The Classic British Telefantasy Guide
By Paul Cornell, Martin Day, Keith Topping
The Classic British Telefantasy Guide is derived from the second edition of The Guinness Book of Classic British TV with various corrections and a revised introduction to bring it up to date. It was written when the Internet barely existed, and at a time when few books had been published on the subject. This is, however, by no means a new or completely revised version of the original material - too much time has passed, and if we were to start reworking and correcting the text now, it would probably never be finished! Instead, Classic British Telefantasy is an electronic reprint of some of the authors' earliest work, repacked for a new format and, perhaps, a new age.
Inside HBO's Game of Thrones
By Bryan Cogman
HBO's Game of Thrones is one of the most remarkable success stories of recent television. Critically acclaimed, a ratings smash and going from strength to strength, the series will define fantasy for years to come.This official companion book gives fans new ways to enter the world of Westeros and discover more about the beloved (and reviled) characters and the electrifying plotlines. Hundreds of set photos, production and costume designs, storyboards and insider stories reveal how the show's creators translated George R. R. Martin's best-selling fantasy series for the screen. Featuring interviews with key actors and crew members that capture the best scripted and unscripted moments from the first two seasons, as well as a preface by George R. R. Martin, this special volume, bound in a lavish debossed padded cover, offers behind-the-scenes access to this ground-breaking and hugely successful series.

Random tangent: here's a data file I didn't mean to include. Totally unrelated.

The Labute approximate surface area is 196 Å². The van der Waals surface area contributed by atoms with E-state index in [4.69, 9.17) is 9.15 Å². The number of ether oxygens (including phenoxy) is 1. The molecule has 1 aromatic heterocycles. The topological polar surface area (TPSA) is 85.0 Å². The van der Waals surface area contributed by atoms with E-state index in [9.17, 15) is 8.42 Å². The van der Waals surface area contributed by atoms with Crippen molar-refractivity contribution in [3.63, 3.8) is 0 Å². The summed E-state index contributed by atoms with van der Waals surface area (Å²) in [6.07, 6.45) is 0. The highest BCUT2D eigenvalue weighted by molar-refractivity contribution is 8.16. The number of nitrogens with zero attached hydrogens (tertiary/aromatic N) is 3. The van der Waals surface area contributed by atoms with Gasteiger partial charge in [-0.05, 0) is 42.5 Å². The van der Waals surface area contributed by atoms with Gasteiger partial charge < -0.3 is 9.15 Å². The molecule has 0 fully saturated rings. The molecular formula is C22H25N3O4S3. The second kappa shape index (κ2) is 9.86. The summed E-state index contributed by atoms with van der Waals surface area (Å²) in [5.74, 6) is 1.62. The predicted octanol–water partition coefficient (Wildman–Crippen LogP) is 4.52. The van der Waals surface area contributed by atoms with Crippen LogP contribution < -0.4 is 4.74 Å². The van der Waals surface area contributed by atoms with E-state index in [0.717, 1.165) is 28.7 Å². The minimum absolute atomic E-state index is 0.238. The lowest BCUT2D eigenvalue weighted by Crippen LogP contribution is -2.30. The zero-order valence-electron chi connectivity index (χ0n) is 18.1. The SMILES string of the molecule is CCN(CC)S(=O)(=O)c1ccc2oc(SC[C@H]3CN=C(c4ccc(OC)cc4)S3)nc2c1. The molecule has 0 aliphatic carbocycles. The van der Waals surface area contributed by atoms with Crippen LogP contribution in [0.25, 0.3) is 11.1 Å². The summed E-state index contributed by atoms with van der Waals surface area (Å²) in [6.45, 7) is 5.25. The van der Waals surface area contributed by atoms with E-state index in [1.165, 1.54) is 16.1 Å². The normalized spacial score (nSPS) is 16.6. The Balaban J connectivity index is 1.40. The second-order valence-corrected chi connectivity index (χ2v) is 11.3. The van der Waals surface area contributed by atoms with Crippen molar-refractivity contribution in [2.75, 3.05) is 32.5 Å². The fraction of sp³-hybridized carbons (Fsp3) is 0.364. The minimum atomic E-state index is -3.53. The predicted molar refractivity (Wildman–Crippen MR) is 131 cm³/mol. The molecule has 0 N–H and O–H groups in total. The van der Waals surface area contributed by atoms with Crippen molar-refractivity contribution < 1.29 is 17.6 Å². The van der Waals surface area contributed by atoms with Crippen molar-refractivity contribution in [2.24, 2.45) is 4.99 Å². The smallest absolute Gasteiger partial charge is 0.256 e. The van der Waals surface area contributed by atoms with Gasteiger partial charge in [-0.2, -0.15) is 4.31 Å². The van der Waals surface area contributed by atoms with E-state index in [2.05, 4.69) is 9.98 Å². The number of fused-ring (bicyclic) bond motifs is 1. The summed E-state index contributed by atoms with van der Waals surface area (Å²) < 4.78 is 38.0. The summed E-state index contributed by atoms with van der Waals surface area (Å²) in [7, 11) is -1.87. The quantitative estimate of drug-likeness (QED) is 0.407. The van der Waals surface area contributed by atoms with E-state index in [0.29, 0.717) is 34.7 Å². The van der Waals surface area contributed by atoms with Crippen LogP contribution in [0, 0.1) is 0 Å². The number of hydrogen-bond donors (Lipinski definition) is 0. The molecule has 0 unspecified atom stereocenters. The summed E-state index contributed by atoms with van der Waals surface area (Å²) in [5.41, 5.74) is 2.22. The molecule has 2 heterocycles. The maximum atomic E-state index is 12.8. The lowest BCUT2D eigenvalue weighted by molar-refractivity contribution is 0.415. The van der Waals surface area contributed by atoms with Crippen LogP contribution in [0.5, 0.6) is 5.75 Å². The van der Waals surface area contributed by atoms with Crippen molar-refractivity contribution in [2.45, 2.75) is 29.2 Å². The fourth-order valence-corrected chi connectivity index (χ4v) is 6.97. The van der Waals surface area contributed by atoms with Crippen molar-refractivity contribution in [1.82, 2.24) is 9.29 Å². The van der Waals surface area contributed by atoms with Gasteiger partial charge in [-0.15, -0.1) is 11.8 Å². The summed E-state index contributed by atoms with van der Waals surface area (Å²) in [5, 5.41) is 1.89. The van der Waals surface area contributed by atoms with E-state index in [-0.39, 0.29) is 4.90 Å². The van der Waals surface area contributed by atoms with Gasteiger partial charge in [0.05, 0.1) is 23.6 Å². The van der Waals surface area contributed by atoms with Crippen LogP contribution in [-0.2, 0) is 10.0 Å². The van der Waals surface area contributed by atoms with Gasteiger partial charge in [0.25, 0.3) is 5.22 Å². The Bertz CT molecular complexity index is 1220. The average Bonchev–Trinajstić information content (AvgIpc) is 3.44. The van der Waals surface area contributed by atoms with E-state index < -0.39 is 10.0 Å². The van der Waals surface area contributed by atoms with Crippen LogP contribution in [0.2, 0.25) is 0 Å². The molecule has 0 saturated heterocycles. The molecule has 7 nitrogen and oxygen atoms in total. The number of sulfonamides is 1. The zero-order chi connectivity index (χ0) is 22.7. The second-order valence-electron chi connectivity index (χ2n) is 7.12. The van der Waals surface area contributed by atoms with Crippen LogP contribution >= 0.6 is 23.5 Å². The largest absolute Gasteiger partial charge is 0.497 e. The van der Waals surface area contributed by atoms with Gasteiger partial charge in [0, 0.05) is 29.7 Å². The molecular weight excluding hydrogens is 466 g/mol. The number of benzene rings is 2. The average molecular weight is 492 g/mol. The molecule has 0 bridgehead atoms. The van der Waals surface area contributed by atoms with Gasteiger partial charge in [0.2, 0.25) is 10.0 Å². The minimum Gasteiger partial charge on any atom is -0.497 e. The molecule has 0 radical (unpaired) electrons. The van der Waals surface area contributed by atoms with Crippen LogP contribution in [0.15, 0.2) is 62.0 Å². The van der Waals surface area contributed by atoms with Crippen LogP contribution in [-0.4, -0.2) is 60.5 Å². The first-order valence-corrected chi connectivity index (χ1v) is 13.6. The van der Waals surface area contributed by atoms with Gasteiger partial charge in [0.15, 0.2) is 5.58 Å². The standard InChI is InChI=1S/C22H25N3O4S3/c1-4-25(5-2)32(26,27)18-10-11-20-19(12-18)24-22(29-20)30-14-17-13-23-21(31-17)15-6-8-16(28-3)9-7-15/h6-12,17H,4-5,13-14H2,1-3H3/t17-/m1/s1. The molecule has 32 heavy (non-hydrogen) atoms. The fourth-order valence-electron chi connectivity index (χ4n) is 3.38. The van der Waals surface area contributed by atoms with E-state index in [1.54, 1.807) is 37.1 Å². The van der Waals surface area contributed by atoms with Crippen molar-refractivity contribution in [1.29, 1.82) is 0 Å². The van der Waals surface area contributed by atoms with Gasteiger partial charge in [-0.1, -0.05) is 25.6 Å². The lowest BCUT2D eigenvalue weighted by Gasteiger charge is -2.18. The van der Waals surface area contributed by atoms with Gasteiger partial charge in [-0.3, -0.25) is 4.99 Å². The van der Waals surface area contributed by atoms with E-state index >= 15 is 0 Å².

Behind the Sofa
Steve Berry decided to do something a little bit different to raise funds for Alzheimer's Research UK. A life-long DOCTOR WHO fan, he began to interview celebrities, writers, actors and people who had worked on DOCTOR WHO, asking for their earliest memories of the show that sent us cowering behind the sofa. Now he presents the fruits of his four years of labour - a beautiful, touching book containing short articles and touching memories of one of the most successful TV shows ever. 2013 marks the 50th anniversary of DOCTOR WHO - this is the perfect way to enjoy those 50 years!This revised and expanded edition includes over 30 new entries from people such as Sophia Myles, Ben Aaronovitch, John Leeson and many moreContributors include comedians Al Murray, Stephen Merchant, and Bill Oddie; actors Lynda Bellingham, Nicholas Parsons, and Rhys Thomas; writers Neil Gaiman, Jenny Colgan, Jonathan Ross and Charlie Brooker and politicians Louise Mensch and Tom Harris. In addition, there is input from a number of the writers, actors and production staff who were involved in creating DOCTOR WHO stories new and old.
Stranded at the Drive-In
By Garry Mulholland